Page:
• Find out who cooks what in Cyrildene’s vibrant Chinatown, where fireworks explode at New Year and every day is a fresh celebration of flavour


    The restaurants of Derrick Avenue in Johannesburg’s Cyrildene reflect the culinary diversity of the estimated 300 000 Chinese immigrants who have arrived in South Africa since 1994. This foodie hot-spot offers a plethora of Chinese culinary styles including those of Shandong, Sichuan, Guangdong, Fujian and Manchuria. In addition to the eateries selling classic Chinese food, the area also services a growing taste for South East Asian (Vietnamese, Cambodian and Thai) dishes.

    So far, so delicious. The problem is that with so many unfamiliar food genres to choose from (and so little English spoken) it is easy to end up feeling not only spoilt for choice but also somewhat lost in translation. Food is always best eaten in context – where it comes from and who cooked it is so central to the epicurean experience. So who are the restaurateurs of Derrick Avenue? Read on…

    Chinese Northern Food
    20B Derrick Avenue, 082 668 8082
    Zengcai Li and his wife Feng Qin Hu opened this small, family-style eatery after arriving in South Africa in 2006. They hail from Harbin, a sprawling industrial city on the banks of the Songhua River in north-eastern China. Speaking through a translator, Chef Li explains that Harbin winters are not for sissies. He says that winds from Siberia regularly force temperatures below -20°C, and these icy conditions demand food that is both warm and welcoming. The people of Harbin pride themselves on “sincere and honest flavours” and a hospitality style which Li sums up as, “If we like you, we like you. We don’t play games or hide our feelings.” My translator corroborates this with a description of a meal he once ate in Harbin, where “there were only six guests, but we were served 52 dishes.”

    While Harbin’s weather partly explains the predominance of rib-sticking, one-pot stews, filling dumplings, sweet sauces and piles of pickled vegetables on the menu, past poverty is also a factor. Li savours a crackling-crisp morsel of chicken and muses on how different his son’s life is to the boyhood he experienced. “I grew up during the height of the Cultural Revolution,” he says. “My parents worked at Harbin Number 3 State Tool Factory. We lived through such turbulent and impoverished times. Resources were very few, but I can still taste the full flavours that my mother put into modest meals such as Gou Bao Gilow (wok chicken in sweet sauce) and Zhurou Dun Fentiao (braised pork with potato noodles). Every time I eat those noodles with my son I think about how amazing life’s journey can be. We have travelled so far to eat the same foods at the end of the day!”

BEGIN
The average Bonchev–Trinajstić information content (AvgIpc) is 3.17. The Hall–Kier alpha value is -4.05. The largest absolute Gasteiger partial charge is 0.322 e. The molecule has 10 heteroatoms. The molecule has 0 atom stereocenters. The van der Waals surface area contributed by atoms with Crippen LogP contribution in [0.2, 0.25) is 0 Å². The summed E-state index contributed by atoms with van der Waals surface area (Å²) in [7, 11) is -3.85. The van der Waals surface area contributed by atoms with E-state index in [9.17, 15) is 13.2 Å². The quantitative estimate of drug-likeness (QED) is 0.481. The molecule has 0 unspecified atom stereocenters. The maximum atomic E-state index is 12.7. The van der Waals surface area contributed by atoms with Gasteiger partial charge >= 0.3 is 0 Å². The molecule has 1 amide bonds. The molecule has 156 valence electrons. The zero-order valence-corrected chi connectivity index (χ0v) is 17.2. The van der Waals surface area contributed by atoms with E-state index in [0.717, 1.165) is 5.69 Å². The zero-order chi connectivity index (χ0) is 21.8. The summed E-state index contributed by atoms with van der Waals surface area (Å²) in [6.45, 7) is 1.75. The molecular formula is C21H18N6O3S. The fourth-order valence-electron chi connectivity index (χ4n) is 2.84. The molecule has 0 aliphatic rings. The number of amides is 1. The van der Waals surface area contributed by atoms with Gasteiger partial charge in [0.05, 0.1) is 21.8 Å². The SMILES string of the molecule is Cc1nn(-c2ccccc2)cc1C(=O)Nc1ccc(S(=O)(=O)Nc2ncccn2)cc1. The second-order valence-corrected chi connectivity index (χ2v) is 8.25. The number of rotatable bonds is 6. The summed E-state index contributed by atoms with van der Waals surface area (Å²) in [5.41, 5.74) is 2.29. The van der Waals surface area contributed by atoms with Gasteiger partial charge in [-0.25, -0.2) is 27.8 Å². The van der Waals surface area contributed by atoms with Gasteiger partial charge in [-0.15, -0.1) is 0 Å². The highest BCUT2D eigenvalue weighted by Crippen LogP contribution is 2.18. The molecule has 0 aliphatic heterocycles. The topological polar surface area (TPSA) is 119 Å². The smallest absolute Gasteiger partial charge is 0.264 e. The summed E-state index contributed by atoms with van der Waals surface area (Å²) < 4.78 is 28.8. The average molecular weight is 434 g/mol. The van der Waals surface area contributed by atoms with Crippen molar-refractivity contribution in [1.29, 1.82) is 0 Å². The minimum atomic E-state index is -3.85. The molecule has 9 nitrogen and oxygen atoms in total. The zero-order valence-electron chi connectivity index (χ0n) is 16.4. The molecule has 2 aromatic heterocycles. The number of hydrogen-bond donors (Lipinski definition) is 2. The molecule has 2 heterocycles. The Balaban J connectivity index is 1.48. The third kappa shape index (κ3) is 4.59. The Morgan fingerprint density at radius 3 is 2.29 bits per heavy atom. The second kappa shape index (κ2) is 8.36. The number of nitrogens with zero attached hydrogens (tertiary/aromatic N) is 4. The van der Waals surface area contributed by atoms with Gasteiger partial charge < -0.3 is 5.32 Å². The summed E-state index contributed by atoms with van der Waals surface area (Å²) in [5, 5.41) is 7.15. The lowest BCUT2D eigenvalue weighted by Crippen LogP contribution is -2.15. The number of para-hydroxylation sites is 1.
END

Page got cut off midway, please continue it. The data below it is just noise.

Tang Cheung
    3rd Floor, 32 Derrick Avenue 082 257 7771 or 076 222 2818
    Wu Wen Hong comes from the subtropical Jiangsxi province and focuses on large-scale socialite affairs. When we meet, she and her sisters-in-law are supervising the clearing up after a feast for 300. The banner over the dance floor states that last night’s gathering was hosted by the 6th Council of the All Africa Association for the Peaceful Reunification of China. And judging by the number of champagne glasses, whisky bottles and ashtrays being tidied away, this organisation is much more exciting than its name suggests.